After watching this little gem for over 30 minutes, Edwin returned to his nearby bungalow and Doreen and myself continued searching for other migrants on the island. Early afternoon and we found ourselves back at the dam and the flycatcher was still showing extremely well. I therefore decided to erect a mist-net along the fence where it was sitting and then drove it carefully along, rushing it as it landed back onto the fence but right in front of the net. The flycatcher flew directly into the net - bingo - what a cracker to have in the hand.
Needless to say, after taking the mist-net down, we immediately went to Edwin's bungalow some 5 minutes away and handed Edwin the bird bag. The shock on his face when he took it out of the bag to see the adult male Red-breasted Flycatcher. The bird was duly ringed, measured and I took a couple of pictures and then released back by the dam. It spent the rest of the day still sitting on the fence, but on checking the site early the following morning, there was no further sign of it.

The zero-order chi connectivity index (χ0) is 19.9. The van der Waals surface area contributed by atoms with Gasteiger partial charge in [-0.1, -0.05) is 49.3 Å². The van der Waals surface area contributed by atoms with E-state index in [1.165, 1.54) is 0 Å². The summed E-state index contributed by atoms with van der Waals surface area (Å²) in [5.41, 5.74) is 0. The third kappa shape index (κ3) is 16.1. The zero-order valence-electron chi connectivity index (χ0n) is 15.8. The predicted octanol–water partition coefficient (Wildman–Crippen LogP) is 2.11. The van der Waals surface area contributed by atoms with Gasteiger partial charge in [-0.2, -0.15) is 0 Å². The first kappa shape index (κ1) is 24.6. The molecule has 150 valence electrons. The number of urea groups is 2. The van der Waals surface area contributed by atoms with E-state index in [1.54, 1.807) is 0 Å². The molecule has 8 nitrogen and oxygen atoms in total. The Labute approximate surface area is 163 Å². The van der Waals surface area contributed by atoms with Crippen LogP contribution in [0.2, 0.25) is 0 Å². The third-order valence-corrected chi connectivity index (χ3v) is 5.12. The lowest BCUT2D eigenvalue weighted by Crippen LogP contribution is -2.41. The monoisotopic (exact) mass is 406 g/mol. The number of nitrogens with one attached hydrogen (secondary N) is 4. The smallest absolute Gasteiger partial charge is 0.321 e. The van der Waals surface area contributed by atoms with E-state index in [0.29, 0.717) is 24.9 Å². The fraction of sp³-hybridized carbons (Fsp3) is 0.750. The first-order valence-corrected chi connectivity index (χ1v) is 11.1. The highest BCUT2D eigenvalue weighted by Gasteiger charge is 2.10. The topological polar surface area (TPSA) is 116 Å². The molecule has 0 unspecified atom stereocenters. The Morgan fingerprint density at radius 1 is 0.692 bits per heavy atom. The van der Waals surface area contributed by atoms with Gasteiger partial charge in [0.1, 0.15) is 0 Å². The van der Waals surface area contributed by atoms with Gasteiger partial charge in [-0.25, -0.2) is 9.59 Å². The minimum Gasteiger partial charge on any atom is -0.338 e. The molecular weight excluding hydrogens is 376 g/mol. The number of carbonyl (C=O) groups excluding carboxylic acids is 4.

The story doesn't end there. On the 19th September, 1997, some 13 days later in Norway at Turoy, Fjell the bird was re-trapped by local ringers and this proved to be their first ever record of a Red-breasted Flycatcher for that area.
This recovery shows that not all vagrants are lost birds and perhaps when they depart they continue flying out over the sea and are lost for ever, and this ringing record has been cited in at least three different books to date.
(Pictures taken by Doreen Cooper)
Red-breasted Flycatcher Out Skerries, Shetland
6th September, 1997.
9F7647 Adult Male 06-09-1997 Out Skerries: 60°25'N 0°46'W (Shetland)
Caught by ringer 19-09-1997 Turoy, Fjell: 60°27'N 4°55'E
(Hordaland) Norway 312km E 0y 0m 13d